Casino Float

I’ve been curious about the business of casino operation for a while. One of the things I’ve been thinking about is the float on chips. People buy chips to play games. The chips can be out for a long time before being redeemed.  Chips are redeemed in one of two ways. One is that a customer of the casino returns them to the cashier. The other is that “the house” returns them to circulation. Since the casino has to retain cash to cover the value of outstanding chips they can’t actually benefit from float*. They can count the money as theirs only when the house itself returns the chips to the cashier.

In theory that doesn’t make much difference between the time chips leave the cashier and they time they return is usually pretty short – generally hours.  But sometimes chips stay unredeemed for long periods of time. Some are lost, some are saved as collectables (I have a small collection myself) and some are held in safe deposit boxes (by patrons) for later visits to the casino. In those cases the casino still has to keep cash at the casino to cover the value of chips that are long outstanding. And no float.

What I’ve been seeing lately is casinos bringing in new chips – changing the design, logo, colors, etc – and declaring the old chips no longer valid. They do this with plenty of warning of course. But at some point the chips are no longer redeemable chips in circulation and the casino can take the money that people paid for those chips and use it themselves. This is cheap profit – well as long as the chips cost less to buy than their face value. Since most chips are well less than a dollar to buy (probably much less than a dollar if bought in the bulk that casinos buy them) and a dollar is generally the lowest value chip I think that profit might be pretty good.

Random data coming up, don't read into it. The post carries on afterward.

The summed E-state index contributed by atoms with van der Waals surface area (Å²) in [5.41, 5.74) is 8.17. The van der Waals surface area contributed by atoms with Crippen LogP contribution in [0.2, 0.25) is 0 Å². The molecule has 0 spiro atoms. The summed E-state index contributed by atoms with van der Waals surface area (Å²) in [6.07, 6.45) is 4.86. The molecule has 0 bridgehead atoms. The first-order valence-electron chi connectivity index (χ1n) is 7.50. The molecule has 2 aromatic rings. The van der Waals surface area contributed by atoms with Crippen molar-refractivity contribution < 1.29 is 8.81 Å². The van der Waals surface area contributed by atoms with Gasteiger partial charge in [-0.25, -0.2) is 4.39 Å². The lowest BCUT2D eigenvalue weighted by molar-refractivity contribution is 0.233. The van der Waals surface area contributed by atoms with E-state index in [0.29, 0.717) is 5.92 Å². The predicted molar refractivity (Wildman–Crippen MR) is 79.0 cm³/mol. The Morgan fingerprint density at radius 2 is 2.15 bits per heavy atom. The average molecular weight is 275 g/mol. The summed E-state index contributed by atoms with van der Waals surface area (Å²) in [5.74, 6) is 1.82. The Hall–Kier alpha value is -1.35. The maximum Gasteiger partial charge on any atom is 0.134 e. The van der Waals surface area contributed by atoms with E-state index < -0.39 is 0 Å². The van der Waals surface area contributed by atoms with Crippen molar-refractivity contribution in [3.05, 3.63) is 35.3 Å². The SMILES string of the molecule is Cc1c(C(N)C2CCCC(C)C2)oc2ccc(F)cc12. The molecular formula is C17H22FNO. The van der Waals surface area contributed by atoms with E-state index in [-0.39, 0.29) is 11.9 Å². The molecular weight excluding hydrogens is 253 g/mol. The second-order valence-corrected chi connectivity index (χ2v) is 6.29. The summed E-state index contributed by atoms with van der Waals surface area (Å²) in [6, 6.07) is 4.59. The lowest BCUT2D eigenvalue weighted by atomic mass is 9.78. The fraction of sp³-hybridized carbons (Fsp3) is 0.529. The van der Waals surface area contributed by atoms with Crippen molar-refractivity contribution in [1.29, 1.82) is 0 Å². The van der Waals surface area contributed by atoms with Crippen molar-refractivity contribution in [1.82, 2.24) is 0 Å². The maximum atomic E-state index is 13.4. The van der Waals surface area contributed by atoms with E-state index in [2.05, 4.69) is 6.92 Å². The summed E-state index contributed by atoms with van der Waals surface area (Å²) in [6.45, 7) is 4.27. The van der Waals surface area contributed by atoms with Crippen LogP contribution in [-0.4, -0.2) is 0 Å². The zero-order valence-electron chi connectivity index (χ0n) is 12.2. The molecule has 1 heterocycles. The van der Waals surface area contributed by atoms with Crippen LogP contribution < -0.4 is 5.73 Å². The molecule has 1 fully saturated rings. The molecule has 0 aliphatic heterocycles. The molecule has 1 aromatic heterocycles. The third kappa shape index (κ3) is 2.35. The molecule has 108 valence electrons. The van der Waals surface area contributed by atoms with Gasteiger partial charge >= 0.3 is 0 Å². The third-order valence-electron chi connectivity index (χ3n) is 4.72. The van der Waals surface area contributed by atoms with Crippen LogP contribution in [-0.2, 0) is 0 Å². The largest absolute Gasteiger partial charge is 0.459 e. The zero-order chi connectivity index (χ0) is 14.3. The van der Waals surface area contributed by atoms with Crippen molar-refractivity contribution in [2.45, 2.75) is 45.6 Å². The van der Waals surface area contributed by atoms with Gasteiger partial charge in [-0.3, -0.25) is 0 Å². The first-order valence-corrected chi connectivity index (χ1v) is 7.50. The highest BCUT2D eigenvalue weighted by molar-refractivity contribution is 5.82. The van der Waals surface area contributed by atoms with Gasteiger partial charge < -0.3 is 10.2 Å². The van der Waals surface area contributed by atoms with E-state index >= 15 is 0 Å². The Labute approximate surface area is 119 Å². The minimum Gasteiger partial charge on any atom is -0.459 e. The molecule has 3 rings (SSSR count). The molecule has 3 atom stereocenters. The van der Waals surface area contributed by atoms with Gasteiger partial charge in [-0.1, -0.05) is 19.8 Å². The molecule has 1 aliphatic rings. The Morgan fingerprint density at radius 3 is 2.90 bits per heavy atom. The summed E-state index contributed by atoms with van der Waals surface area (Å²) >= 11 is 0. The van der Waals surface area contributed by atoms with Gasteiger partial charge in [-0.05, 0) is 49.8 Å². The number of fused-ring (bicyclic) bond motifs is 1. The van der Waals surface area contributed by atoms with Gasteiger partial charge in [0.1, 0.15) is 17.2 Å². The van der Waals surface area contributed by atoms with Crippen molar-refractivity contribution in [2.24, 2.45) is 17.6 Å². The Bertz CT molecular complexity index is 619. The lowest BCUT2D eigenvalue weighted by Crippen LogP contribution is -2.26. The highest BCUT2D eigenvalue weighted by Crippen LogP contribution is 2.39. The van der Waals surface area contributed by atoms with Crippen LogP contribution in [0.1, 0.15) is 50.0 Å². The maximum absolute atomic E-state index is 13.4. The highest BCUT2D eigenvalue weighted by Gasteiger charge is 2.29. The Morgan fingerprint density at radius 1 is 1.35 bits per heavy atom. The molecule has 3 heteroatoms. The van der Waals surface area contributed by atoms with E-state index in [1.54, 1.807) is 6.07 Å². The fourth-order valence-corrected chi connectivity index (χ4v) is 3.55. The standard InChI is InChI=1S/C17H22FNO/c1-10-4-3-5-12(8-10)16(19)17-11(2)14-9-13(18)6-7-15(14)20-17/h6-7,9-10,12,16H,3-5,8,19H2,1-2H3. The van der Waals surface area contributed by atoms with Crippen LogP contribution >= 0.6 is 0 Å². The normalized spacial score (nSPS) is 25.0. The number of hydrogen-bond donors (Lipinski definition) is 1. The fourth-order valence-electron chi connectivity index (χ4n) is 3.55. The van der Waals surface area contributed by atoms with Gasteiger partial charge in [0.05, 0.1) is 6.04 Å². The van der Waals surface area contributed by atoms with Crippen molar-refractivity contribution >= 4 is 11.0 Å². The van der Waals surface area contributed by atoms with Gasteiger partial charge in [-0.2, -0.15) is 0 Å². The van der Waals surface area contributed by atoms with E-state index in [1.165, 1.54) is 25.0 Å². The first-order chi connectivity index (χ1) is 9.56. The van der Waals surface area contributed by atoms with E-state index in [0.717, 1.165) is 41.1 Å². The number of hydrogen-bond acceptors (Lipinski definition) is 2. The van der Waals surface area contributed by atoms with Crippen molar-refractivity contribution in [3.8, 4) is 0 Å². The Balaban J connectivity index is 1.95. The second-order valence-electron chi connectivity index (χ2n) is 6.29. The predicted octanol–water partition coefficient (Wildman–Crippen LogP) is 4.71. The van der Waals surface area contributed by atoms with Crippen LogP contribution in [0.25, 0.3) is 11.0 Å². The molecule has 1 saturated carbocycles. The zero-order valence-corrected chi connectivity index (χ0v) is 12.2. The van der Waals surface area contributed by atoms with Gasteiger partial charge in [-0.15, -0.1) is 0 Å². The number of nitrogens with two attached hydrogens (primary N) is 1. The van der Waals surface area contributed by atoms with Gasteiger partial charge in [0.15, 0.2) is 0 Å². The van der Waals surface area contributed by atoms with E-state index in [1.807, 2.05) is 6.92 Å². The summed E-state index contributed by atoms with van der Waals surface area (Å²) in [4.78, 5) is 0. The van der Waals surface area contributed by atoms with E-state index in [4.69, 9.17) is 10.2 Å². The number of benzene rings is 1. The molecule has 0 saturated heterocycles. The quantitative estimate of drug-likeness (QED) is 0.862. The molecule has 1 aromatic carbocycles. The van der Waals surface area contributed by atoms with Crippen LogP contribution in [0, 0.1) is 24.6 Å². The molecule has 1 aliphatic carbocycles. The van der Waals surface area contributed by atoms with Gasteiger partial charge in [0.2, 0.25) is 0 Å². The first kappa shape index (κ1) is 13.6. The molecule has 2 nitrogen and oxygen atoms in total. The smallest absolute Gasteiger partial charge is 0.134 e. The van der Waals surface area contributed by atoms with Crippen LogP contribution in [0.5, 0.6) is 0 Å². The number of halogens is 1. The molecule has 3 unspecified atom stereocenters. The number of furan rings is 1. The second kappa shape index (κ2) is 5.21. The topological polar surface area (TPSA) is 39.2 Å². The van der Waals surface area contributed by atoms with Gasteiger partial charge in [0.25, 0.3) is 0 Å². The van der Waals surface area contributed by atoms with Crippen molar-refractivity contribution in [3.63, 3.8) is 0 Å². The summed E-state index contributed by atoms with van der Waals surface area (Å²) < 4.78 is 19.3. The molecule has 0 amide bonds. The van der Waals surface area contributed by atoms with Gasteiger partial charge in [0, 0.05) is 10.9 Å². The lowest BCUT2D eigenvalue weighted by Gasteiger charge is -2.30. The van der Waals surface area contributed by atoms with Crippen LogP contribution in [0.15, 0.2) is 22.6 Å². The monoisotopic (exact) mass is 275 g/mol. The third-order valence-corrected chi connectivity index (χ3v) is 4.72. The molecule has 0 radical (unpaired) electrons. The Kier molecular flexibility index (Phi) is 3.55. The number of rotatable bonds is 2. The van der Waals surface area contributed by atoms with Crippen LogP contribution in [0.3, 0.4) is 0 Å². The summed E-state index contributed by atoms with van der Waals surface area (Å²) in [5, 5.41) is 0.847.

I do wonder how much money is involved though. I tend to expect people to turn in chips that are worth more than $5. I’ve sure a lot of $1, $2, $2.50, $3 and $5 chips are never turned in and that they add up to a good number. But how good a number? Is it lost in the noise of total profits or is it a significant number. I figure that casinos have to report this somewhere but I haven’t yet gone looking for it.

Just one more thing that makes casinos more complicated than they appear on the surface.

(*Float being taking advantage of the time between when the customer pays for the chips and the chips are redeemed to invest or earn interest)

One Response to “Casino Float”

  1. Matt says:

    I doubt that they have the full amount in cash. Surely enough to cover more than they issue in a day, but I bet they can bank on a lot being not cashed in the same day. In fact, it’s probably one of those accounting things that’s so thoroughly decoupled from cash flow that it’s hard to answer the question. After a while they’d realize they consistently had $12 million (totally arbitrary) more cash than needed, and start banking some of it for interest. I’m sure there’s a big buffer since not all days are the same, but I bet that if you bought lots of chips every single day over the course of a few years, and then one day cashed them all in, they’d not have enough. Kind of like banks and cash, really.

    Kind of like gift certificates. Besides people who lose or forget about them, you have people who wait months to redeem them, and then lots of people that end up with $3.76 left on a gift certificate to a fancy steakhouse and just throw it out.

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